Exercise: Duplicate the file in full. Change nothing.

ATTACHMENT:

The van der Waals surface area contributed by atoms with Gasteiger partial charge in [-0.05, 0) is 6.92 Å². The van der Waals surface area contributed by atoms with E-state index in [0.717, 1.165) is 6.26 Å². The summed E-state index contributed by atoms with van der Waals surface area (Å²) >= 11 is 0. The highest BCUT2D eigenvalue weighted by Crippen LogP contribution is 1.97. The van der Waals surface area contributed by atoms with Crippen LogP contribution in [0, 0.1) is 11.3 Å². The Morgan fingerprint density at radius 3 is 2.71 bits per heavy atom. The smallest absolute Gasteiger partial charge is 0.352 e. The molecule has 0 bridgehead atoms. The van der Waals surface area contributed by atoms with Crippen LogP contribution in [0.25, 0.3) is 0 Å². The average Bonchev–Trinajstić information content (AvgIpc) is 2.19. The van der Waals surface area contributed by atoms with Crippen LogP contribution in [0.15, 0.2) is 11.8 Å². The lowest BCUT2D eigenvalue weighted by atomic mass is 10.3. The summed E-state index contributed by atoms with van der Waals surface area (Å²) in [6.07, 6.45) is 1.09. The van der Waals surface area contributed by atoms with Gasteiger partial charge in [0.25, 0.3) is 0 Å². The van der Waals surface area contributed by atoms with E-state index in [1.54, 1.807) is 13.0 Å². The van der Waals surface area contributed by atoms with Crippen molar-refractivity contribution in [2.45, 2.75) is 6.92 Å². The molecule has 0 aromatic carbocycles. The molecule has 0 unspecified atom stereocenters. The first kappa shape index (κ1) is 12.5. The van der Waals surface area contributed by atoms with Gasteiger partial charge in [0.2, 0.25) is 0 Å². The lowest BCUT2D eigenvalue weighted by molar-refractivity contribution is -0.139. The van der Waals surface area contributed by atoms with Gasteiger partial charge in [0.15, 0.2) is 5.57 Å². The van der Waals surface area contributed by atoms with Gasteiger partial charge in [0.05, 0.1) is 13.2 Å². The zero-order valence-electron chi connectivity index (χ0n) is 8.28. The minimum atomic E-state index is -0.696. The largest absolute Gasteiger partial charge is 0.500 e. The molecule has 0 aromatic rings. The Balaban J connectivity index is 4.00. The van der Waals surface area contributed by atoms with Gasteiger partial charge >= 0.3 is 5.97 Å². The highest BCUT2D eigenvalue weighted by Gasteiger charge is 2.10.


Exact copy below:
The van der Waals surface area contributed by atoms with Gasteiger partial charge in [-0.05, 0) is 6.92 Å². The van der Waals surface area contributed by atoms with E-state index in [0.717, 1.165) is 6.26 Å². The summed E-state index contributed by atoms with van der Waals surface area (Å²) >= 11 is 0. The highest BCUT2D eigenvalue weighted by Crippen LogP contribution is 1.97. The van der Waals surface area contributed by atoms with Crippen LogP contribution in [0, 0.1) is 11.3 Å². The Morgan fingerprint density at radius 3 is 2.71 bits per heavy atom. The smallest absolute Gasteiger partial charge is 0.352 e. The molecule has 0 bridgehead atoms. The van der Waals surface area contributed by atoms with Crippen LogP contribution in [0.25, 0.3) is 0 Å². The average Bonchev–Trinajstić information content (AvgIpc) is 2.19. The van der Waals surface area contributed by atoms with Crippen LogP contribution in [0.15, 0.2) is 11.8 Å². The lowest BCUT2D eigenvalue weighted by atomic mass is 10.3. The summed E-state index contributed by atoms with van der Waals surface area (Å²) in [6.07, 6.45) is 1.09. The van der Waals surface area contributed by atoms with Gasteiger partial charge in [0.25, 0.3) is 0 Å². The van der Waals surface area contributed by atoms with E-state index in [1.54, 1.807) is 13.0 Å². The van der Waals surface area contributed by atoms with Crippen molar-refractivity contribution in [2.45, 2.75) is 6.92 Å². The molecule has 0 aromatic carbocycles. The molecule has 0 unspecified atom stereocenters. The first kappa shape index (κ1) is 12.5. The van der Waals surface area contributed by atoms with Gasteiger partial charge in [0.2, 0.25) is 0 Å². The lowest BCUT2D eigenvalue weighted by molar-refractivity contribution is -0.139. The van der Waals surface area contributed by atoms with Gasteiger partial charge in [0.15, 0.2) is 5.57 Å². The van der Waals surface area contributed by atoms with Gasteiger partial charge in [0.05, 0.1) is 13.2 Å². The zero-order valence-electron chi connectivity index (χ0n) is 8.28. The minimum atomic E-state index is -0.696. The largest absolute Gasteiger partial charge is 0.500 e. The molecule has 0 aromatic rings. The Balaban J connectivity index is 4.00. The van der Waals surface area contributed by atoms with Gasteiger partial charge >= 0.3 is 5.97 Å². The highest BCUT2D eigenvalue weighted by Gasteiger charge is 2.10.